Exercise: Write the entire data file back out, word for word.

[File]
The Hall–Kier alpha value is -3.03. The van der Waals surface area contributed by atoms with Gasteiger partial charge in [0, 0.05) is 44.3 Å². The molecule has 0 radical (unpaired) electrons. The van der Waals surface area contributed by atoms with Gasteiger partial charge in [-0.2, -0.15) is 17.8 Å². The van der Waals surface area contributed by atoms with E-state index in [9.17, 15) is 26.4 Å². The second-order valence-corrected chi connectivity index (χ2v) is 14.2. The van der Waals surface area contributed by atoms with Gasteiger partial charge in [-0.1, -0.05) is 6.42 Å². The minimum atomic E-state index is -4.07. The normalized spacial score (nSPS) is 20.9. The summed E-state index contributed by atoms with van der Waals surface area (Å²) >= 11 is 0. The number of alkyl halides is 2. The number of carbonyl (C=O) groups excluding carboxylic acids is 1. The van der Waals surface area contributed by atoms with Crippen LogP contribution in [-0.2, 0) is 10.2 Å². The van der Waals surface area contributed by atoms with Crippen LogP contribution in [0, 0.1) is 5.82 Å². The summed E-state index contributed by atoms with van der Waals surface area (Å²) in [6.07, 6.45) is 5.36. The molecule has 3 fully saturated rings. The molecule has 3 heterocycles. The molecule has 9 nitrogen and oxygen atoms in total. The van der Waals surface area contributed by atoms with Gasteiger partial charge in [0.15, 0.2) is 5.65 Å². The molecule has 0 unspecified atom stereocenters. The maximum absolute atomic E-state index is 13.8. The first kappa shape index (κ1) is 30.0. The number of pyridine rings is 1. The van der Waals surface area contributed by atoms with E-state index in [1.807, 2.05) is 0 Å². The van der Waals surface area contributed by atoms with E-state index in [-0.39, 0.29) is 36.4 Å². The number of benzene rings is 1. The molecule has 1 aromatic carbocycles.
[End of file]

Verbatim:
The Hall–Kier alpha value is -3.03. The van der Waals surface area contributed by atoms with Gasteiger partial charge in [0, 0.05) is 44.3 Å². The molecule has 0 radical (unpaired) electrons. The van der Waals surface area contributed by atoms with Gasteiger partial charge in [-0.2, -0.15) is 17.8 Å². The van der Waals surface area contributed by atoms with E-state index in [9.17, 15) is 26.4 Å². The second-order valence-corrected chi connectivity index (χ2v) is 14.2. The van der Waals surface area contributed by atoms with Gasteiger partial charge in [-0.1, -0.05) is 6.42 Å². The minimum atomic E-state index is -4.07. The normalized spacial score (nSPS) is 20.9. The summed E-state index contributed by atoms with van der Waals surface area (Å²) >= 11 is 0. The number of alkyl halides is 2. The number of carbonyl (C=O) groups excluding carboxylic acids is 1. The van der Waals surface area contributed by atoms with Crippen LogP contribution in [-0.2, 0) is 10.2 Å². The van der Waals surface area contributed by atoms with Crippen LogP contribution in [0, 0.1) is 5.82 Å². The summed E-state index contributed by atoms with van der Waals surface area (Å²) in [6.07, 6.45) is 5.36. The molecule has 3 fully saturated rings. The molecule has 3 heterocycles. The molecule has 9 nitrogen and oxygen atoms in total. The van der Waals surface area contributed by atoms with Gasteiger partial charge in [0.15, 0.2) is 5.65 Å². The molecule has 0 unspecified atom stereocenters. The maximum absolute atomic E-state index is 13.8. The first kappa shape index (κ1) is 30.0. The number of pyridine rings is 1. The van der Waals surface area contributed by atoms with E-state index in [1.807, 2.05) is 0 Å². The van der Waals surface area contributed by atoms with E-state index in [-0.39, 0.29) is 36.4 Å². The number of benzene rings is 1. The molecule has 1 aromatic carbocycles.